I’ve been an Associate Member of the Confraternity of Christian Mothers ever since I was nineteen or so, and I look forward to being enrolled as a full member (who participates in the graces of the Confraternity) as soon as I’m married! Becoming a Godmother has brought me into a special state of spiritual motherhood, however, and I’m grateful for the prayers of the Confraternity, especially in light of the two Godsons in my life. I pray this prayer every night for them!

O Mary, Immaculate Virgin and Sorrowful Mother, commend our beloved children to the Most Sacred Heart of Jesus, Who refuses nothing to His Mother.
Holy Guardian Angels, pray for them.
St. Joseph, powerful patron, pray for them.
St. John, beloved disciple of the heart of Jesus, pray for them.
St. Augustine, pray for them.
St. Anthony, pray for them.
St. Aloysius, pray for them.
St. Anne, mother of Mary, pray for them.
St. Elizabeth, pray for us.
St. Monica, pray for them.

Sig

Labora (A Woman at Home Post)

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Happy feast day of Pope St. Julius! πŸ™‚

It just occurred to me how easy it is for me to cheerfully describe the joys and interests of life as a young woman at home. The Faith, family life, courtship life, friendship, tutoring, femininity . . . all of these things absolutely delight me. Writing about happinesses and about blessings is so necessary, and is the default for the sanguine, I’m thinking.

But . . . womanhood at home is hard, too. It is work. Labora. It is labor–the labor of pursuing virtue, the labor of struggle, and of making choices between little things, in which reside either heaven or hell. I am slowly learning that, if choosing young womanhood at home means choosing joy (which it does), it also means choosing labor, struggle, and sometimes suffering. If remaining at home (by which I mean in the family atmosphere) augments that which is beautiful about being feminine, it also emphasizes that which is most difficult. If it enriches a girl’s natural good inclinations, it also sharply highlights her habitual failings. It isn’t my nature to bring difficult things to the forefront . . . and yet they are there, nonetheless! Choosing to remain a young woman at home is simultaneously very beautiful and quite hard.

In my life right now, labora means something like these things . . .

It means battling for the heroic minute. It means rolling over in bed, turning off the alarm, and confronting Self lying in the bed beside me, fuzzily whispering at me not to get up, because I need rest, because last night was a late night, because today will be a long day–or, at least, because I can simply lie here and rest briefly without going back to sleep. I’ve chosen to be home, I don’t have “a job,” so why get up until I want to? It means mumbling through the Regina Caeli, it means wrestling with myself. It means getting up . . . or failing to.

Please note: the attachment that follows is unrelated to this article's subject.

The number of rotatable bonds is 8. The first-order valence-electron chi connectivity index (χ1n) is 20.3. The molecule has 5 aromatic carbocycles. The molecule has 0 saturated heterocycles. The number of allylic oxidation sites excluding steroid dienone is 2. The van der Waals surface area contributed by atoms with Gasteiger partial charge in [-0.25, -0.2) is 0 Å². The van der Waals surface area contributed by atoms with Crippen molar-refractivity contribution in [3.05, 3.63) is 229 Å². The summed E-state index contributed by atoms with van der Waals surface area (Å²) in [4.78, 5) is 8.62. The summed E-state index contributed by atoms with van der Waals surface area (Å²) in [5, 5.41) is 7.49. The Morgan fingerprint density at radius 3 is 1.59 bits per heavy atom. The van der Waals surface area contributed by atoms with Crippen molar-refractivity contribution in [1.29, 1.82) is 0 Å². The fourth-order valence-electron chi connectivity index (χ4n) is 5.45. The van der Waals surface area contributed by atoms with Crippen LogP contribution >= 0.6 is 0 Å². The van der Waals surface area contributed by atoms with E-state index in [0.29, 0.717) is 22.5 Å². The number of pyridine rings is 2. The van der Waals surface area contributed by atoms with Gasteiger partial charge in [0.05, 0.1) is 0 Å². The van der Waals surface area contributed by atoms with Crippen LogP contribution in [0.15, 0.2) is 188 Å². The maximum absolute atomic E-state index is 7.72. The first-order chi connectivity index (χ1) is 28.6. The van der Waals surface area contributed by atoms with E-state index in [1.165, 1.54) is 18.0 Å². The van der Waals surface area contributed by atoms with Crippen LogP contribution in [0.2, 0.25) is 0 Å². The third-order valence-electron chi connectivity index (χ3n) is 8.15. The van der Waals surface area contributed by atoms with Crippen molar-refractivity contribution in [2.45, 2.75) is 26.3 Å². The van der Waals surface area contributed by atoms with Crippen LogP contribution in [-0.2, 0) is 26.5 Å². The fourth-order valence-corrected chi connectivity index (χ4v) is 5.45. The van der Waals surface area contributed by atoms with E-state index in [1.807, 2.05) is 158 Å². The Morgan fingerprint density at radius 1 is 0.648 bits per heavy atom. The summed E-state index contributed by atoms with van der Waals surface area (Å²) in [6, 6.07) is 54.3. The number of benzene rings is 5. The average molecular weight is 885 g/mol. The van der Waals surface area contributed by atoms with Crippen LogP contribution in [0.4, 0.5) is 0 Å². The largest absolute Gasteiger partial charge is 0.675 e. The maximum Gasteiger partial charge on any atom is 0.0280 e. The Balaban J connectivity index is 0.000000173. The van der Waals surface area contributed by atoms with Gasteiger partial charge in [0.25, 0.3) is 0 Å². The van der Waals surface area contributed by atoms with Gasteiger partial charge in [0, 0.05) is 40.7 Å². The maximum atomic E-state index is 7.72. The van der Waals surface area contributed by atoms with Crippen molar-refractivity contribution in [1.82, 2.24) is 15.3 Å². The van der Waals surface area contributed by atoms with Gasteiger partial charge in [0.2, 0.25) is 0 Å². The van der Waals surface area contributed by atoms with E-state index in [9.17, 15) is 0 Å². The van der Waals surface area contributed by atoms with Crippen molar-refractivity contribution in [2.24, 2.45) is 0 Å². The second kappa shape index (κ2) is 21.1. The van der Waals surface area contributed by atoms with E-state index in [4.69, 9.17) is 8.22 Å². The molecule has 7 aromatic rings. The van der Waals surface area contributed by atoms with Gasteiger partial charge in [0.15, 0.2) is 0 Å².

It means going downstairs and finding dimness, chilliness (if the morning is cool), and observing the silhouettes of scattered throw pillows and unfolded blankets and other little piles from family time the night before. It means turning on the lamps (and the heat) and straightening things up (one of my chores here at home). It means making coffee if I forgot to assemble it the night before. It means either fully waking up to my good mood (fortunately, I usually wake up happy in the morning, or at least peaceful!), or dealing with an unexpected groggy/cranky/stressed mood and contemplating how I’ll present myself to my siblings and mother when they get up (my dad already being gone to work). Sometimes it means practicing my expression and my words for when they’ll walk into the kitchen.

And then it means kneeling down and offering my full morning prayers, which normally seem at least slightly longer than I have initial willpower for. It means either persevering, or cutting them short with some excuse that seems quite reasonable. It means sometimes getting consolations: sometimes not. It means fighting the imperfections in my prayer, those mainly of distraction. And then it means either choosing spiritual reading, or reading up on my phone. And then it means having breakfast and either being generous with my time towards my newly awakened siblings, or not so generous and rather distracted. It means choosing to watch Mass if I have legitimate time for it, or postponing it “just a little while.” It means starting my laundry or waiting an hour. It means embarking on my work and various obligations, or peeking at blogs. It means adhering to a hierarchy of daily priorities, or randomly following whatever is my newest interest or desire. It means choosing work first or choosing leisure first.